Date Built: 1906
Centre of CSR operations. Administration office built 1906.
In 1984, as industries quit Pyrmont, the State government resolved to redevelop the area, and in 1987 decided that the peninsula needed its own plan. In the same year CSR asked Lend Lease to study the feasibility of redeveloping the industrial site.
Many studies ensued: the Pyrmont-Ultimo Heritage Study (1990), a Social Impact Assessment (1991), and a Regional Environmental Plan (1992). In 1993 the Pyrmont-Ultimo Urban Development Plan was approved, and so was a Master Plan for Pyrmont Bay.
As historical sources the most useful studies were archaeological surveys, summed up in the Sydney Harbour Foreshore Authority’s Jacksons Landing Interpretation Strategy, and Jane Bennett’s extraordinary series of paintings. Later, John Broadbent complemented these studies with his comprehensive history of the ecology of the peninsula.
Pyrmont residents were deeply divided: some were forced to leave the area, others welcomed development, but in 1979 opponents formed UPROAR (Ultimo Pyrmont Residents Opposed to Arbitrary Redevelopment) and endured years of being consulted (or, in their view, coerced). In August 1992 a few activists proclaimed the Republic of Pyrmont. In this brilliant but forlorn gesture the republicans issued visas, and publicised their critique of top-down planning, and in particular to Jacksons Landing, the casino and the helipad.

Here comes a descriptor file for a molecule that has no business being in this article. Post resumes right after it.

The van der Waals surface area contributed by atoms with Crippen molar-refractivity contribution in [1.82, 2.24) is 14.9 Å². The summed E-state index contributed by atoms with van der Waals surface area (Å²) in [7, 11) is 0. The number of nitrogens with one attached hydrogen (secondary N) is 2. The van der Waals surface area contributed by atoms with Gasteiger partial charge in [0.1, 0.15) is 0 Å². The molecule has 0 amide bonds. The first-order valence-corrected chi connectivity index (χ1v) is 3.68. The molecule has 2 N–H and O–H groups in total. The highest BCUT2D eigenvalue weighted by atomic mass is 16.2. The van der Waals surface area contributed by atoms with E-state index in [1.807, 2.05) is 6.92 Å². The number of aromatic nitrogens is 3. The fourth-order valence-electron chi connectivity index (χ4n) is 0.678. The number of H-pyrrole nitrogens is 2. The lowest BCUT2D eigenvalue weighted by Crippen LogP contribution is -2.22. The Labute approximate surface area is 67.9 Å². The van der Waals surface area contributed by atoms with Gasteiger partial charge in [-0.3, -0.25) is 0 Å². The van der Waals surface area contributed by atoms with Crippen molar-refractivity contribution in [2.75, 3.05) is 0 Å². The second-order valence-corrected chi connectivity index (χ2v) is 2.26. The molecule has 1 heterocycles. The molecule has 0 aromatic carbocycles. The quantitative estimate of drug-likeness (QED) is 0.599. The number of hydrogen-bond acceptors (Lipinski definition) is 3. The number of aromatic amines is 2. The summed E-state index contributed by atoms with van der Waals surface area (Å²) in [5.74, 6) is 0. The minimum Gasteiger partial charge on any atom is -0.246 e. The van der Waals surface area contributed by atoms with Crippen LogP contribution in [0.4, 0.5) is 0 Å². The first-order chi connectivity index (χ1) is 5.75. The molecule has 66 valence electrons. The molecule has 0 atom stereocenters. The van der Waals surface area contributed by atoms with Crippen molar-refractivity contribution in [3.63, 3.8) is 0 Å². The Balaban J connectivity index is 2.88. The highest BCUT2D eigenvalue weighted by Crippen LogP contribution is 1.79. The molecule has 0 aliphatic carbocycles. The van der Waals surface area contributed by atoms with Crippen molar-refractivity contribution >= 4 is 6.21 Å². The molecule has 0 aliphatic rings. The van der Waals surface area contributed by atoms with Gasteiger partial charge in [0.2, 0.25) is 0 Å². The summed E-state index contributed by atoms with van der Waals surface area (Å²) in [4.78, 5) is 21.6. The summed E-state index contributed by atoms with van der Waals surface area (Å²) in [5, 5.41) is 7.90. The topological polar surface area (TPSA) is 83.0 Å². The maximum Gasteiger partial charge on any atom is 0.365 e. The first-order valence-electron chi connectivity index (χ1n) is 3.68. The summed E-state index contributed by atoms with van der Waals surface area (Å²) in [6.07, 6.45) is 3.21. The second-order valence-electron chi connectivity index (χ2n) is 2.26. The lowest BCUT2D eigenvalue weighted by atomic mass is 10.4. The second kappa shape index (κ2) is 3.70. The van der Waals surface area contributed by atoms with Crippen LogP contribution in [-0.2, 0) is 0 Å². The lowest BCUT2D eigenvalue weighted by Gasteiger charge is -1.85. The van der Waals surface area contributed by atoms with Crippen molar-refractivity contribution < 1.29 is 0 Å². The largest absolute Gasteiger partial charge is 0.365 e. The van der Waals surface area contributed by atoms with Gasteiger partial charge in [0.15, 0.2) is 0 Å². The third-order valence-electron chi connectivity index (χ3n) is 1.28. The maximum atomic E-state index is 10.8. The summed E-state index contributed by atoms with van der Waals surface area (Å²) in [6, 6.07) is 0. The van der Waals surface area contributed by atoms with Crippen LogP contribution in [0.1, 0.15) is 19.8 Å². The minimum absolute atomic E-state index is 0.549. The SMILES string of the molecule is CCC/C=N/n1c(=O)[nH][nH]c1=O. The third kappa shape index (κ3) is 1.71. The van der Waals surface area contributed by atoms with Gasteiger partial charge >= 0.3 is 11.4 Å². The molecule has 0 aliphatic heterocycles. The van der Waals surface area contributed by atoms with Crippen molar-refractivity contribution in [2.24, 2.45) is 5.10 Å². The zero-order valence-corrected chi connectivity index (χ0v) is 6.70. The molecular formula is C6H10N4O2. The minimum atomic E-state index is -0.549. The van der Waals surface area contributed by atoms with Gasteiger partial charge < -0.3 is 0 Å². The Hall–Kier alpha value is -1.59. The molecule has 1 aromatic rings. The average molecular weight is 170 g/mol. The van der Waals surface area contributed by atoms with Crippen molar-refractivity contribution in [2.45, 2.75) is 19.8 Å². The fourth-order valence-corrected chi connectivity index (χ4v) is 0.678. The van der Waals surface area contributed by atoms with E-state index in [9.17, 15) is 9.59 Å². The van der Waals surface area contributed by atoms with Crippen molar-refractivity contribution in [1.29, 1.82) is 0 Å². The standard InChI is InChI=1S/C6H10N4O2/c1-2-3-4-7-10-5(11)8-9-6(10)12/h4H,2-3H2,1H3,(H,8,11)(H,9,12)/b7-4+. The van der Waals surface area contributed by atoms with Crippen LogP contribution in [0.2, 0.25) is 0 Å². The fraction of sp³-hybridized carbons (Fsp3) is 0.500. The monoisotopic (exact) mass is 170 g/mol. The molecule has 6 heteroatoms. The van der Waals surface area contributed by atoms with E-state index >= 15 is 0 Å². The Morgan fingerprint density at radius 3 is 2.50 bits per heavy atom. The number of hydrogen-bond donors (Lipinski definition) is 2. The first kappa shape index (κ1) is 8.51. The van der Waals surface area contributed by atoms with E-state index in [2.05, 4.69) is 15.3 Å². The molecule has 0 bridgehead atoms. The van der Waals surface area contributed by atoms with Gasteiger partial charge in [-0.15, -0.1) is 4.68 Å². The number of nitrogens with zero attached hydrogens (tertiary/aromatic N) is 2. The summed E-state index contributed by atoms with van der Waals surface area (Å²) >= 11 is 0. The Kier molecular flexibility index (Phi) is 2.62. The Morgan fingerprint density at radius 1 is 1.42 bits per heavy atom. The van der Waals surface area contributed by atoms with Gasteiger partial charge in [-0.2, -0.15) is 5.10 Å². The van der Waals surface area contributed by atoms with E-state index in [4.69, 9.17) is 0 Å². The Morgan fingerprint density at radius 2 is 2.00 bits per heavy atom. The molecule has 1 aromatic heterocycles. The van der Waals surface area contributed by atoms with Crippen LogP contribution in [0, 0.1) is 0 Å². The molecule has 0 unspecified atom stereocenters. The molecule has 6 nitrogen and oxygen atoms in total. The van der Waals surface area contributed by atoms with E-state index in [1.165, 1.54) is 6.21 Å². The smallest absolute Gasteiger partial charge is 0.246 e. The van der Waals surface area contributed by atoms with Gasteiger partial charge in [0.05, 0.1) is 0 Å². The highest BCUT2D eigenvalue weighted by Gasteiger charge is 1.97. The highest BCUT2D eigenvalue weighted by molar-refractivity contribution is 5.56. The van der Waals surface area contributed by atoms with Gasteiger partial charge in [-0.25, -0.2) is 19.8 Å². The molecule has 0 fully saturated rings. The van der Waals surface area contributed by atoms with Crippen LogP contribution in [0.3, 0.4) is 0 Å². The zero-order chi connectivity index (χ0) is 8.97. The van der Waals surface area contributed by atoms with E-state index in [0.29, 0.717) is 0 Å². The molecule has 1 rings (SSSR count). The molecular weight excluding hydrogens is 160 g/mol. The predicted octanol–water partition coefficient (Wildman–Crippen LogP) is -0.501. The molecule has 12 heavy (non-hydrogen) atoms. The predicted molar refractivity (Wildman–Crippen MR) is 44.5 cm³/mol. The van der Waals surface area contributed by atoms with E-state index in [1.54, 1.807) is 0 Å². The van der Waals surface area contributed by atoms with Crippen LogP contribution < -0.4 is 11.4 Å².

Meanwhile in 1997 Lend Lease bought the CSR site, and by April 1999 Jacksons Landing was under construction. Refinery Square would be the heart of the complex, the site of shared community services and the location of many historical allusions and references.
CSR’s Administration Offices were replaced by a community hall, swimming pool and gymnasium. Sandstone from the old carpenters’ workshop were cannibalised to cover the base of the pool, and the gatehouse was refurbished as offices for security staff.
Throughout Refinery Square, recycled sandstone were pick-finished to represent the manual labour of the early quarrymen. CSR operations were evoked in quotations etched into metal and adorning glass and steel on blades.
The trickiest aspect was to replace a large fig tree that had shaded the open area since the offices were built in 1906. A CSR fig tree was installed at the western end of the park. The replacement fig was transported from the corner of Bank and Bowman Streets and replanted on the existing site, preserving the configuration of the square.
North of the square, aligned with the western wall of the Tablet House, a new stairway was cut into the escarpment, displaying the raw sandstone.